What Every American Needs to Know--And Doesn't
Do you get tongue-tied when asked to name the Twelve Apostles? Do you think Adam's wife was Joan of Arc? If so, join the crowd. The United States is one of the most religious places on earth, but it is also a nation of religious illiterates. Many Protestants can't name the four Gospels, many Catholics can't name the seven sacraments, and many Jews can't name the first five books of the Bible. And yet politicians and pundits continue to root public policy arguments in religious rhetoric whose meanings are missed, or misinterpreted, by the vast majority of American citizens. This is in my view a major problem in contemporary civic life. "Religious Literacy," which will be published by HarperSanFrancisco on March 1, 2007, explores this problem, pinpointing key moments in U.S. history that spawned our current epidemic of religious illiteracy and offering practical solutions to remedy this problem, including mandatory religion courses in the public schools. The book also includes a Dictionary of Religious Literacy with key terms, beliefs, characters, and stories that every American needs to know in order to make sense of religiously inflected debates: from abortion and gay marriage to Islamic terrorism and the war in Iraq.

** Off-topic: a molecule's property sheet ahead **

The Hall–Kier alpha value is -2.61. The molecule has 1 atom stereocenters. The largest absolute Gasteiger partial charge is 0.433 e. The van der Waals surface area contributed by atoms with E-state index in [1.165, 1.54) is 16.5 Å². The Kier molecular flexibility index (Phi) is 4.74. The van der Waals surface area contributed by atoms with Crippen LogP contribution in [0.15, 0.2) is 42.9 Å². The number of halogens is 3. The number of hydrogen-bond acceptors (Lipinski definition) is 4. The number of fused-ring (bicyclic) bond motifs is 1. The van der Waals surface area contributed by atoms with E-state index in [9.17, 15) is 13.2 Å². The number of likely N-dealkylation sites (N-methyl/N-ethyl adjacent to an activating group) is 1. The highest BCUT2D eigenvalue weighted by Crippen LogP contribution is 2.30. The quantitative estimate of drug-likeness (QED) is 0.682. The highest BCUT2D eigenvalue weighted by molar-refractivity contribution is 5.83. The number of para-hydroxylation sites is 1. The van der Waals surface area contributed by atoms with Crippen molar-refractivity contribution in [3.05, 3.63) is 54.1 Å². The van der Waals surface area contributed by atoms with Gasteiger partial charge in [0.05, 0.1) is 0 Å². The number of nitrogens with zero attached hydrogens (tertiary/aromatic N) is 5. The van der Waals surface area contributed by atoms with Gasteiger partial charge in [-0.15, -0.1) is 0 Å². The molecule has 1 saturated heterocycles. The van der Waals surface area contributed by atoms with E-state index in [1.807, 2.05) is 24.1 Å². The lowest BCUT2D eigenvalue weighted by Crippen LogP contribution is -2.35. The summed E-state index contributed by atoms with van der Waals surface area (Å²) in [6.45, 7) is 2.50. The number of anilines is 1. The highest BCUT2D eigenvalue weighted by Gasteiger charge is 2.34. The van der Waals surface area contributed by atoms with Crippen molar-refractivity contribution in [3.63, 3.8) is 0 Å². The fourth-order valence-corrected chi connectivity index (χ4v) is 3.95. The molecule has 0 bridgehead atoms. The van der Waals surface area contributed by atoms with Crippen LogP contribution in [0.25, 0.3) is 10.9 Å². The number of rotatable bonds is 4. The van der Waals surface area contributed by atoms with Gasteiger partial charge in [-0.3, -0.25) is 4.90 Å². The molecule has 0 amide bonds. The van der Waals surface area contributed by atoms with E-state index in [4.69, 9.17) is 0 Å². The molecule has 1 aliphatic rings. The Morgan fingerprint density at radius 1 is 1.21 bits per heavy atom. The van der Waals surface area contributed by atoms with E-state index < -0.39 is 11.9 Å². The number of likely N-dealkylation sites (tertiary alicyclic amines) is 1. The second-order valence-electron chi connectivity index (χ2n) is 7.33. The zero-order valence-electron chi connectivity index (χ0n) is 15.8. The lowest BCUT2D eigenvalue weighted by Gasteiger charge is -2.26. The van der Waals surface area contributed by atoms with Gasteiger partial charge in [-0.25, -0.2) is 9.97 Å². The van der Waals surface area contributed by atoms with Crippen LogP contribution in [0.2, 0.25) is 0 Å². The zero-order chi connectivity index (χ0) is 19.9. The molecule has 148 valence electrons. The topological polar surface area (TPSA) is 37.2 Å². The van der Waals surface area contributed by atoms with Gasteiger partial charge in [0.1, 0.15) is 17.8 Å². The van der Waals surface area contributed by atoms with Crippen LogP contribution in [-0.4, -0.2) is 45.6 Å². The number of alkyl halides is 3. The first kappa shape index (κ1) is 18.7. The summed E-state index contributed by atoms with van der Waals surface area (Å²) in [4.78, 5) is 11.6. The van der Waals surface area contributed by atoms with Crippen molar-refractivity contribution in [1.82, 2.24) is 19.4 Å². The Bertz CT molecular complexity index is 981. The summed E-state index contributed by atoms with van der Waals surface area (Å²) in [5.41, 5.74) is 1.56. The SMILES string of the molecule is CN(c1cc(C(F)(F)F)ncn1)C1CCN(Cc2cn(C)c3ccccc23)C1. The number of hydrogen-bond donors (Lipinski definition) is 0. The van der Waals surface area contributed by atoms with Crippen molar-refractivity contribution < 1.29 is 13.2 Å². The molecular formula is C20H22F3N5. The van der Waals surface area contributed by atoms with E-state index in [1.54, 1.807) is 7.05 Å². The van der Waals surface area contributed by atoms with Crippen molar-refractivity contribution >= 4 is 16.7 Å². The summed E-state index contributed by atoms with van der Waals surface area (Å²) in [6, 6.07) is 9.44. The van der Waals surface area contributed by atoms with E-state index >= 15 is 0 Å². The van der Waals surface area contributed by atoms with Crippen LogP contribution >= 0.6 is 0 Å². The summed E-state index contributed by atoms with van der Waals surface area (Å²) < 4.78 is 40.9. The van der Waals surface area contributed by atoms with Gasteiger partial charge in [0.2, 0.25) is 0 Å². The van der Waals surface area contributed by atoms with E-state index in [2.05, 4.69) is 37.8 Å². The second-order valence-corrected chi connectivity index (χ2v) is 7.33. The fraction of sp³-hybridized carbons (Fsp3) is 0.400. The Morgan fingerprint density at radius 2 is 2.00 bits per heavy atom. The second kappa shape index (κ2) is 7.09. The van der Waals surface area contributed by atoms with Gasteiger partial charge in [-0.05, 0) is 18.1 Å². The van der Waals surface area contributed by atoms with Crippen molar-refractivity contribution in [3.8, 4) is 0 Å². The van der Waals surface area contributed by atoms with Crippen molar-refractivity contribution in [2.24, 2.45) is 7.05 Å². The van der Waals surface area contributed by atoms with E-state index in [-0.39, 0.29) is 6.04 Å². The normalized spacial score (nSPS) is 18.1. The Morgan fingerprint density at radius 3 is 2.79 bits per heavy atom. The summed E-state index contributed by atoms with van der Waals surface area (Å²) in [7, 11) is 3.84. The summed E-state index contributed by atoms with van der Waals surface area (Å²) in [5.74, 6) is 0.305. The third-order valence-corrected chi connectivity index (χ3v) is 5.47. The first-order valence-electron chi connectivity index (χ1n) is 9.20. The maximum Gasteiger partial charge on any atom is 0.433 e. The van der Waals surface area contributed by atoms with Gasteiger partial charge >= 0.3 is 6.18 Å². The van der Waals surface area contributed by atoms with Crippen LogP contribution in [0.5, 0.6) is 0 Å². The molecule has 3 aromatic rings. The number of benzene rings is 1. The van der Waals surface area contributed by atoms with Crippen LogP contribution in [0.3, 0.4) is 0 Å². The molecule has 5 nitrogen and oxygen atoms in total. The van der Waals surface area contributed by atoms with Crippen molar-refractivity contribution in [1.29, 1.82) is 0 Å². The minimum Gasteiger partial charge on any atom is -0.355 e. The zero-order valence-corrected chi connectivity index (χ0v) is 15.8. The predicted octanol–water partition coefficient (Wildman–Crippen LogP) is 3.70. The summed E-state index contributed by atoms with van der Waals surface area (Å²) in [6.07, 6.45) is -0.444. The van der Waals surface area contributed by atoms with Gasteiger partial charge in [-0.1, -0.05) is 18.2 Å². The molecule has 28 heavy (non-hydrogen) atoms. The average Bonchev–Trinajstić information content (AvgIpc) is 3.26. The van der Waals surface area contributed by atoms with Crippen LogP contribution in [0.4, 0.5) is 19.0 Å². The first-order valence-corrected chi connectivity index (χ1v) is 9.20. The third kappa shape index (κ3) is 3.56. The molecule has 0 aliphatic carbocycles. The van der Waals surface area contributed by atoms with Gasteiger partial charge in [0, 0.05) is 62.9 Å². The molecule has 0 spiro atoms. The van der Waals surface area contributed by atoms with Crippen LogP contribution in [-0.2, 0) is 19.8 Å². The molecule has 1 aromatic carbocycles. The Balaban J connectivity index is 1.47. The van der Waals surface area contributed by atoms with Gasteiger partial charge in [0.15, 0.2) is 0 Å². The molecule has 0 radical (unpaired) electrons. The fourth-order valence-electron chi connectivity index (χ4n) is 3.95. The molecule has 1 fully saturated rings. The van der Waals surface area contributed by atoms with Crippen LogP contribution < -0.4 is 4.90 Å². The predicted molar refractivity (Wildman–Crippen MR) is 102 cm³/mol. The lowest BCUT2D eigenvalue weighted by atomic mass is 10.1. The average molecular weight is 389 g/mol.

In God is Not One: The Eight Rival Religions That Run the World, New York Times bestselling author of Religious Literacy and religion scholar
Religious Literacy: What Every American Needs to Know --And Doesn't, The United States is one of the most religious places on earth, but